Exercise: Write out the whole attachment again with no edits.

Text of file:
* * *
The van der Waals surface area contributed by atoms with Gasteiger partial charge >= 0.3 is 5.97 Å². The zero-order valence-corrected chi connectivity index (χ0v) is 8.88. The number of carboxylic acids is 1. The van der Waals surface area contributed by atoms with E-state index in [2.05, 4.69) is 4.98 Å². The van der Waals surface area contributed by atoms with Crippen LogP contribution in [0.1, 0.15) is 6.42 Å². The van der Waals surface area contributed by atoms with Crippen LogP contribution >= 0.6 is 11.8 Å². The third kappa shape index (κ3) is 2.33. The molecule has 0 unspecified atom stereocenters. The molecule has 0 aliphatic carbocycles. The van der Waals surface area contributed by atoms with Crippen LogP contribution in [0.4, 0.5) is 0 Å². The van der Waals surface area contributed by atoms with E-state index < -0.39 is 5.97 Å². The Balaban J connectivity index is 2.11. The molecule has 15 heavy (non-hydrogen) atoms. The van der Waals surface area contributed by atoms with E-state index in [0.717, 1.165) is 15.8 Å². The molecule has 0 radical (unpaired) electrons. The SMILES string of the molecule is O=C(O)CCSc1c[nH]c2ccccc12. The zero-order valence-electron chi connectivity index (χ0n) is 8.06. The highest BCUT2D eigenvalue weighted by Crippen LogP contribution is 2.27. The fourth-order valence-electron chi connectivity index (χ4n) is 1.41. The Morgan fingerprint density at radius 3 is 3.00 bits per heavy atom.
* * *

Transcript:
The van der Waals surface area contributed by atoms with Gasteiger partial charge >= 0.3 is 5.97 Å². The zero-order valence-corrected chi connectivity index (χ0v) is 8.88. The number of carboxylic acids is 1. The van der Waals surface area contributed by atoms with E-state index in [2.05, 4.69) is 4.98 Å². The van der Waals surface area contributed by atoms with Crippen LogP contribution in [0.1, 0.15) is 6.42 Å². The van der Waals surface area contributed by atoms with Crippen LogP contribution >= 0.6 is 11.8 Å². The third kappa shape index (κ3) is 2.33. The molecule has 0 unspecified atom stereocenters. The molecule has 0 aliphatic carbocycles. The van der Waals surface area contributed by atoms with Crippen LogP contribution in [0.4, 0.5) is 0 Å². The van der Waals surface area contributed by atoms with E-state index < -0.39 is 5.97 Å². The Balaban J connectivity index is 2.11. The molecule has 15 heavy (non-hydrogen) atoms. The van der Waals surface area contributed by atoms with E-state index in [0.717, 1.165) is 15.8 Å². The molecule has 0 radical (unpaired) electrons. The SMILES string of the molecule is O=C(O)CCSc1c[nH]c2ccccc12. The zero-order valence-electron chi connectivity index (χ0n) is 8.06. The highest BCUT2D eigenvalue weighted by Crippen LogP contribution is 2.27. The fourth-order valence-electron chi connectivity index (χ4n) is 1.41. The Morgan fingerprint density at radius 3 is 3.00 bits per heavy atom.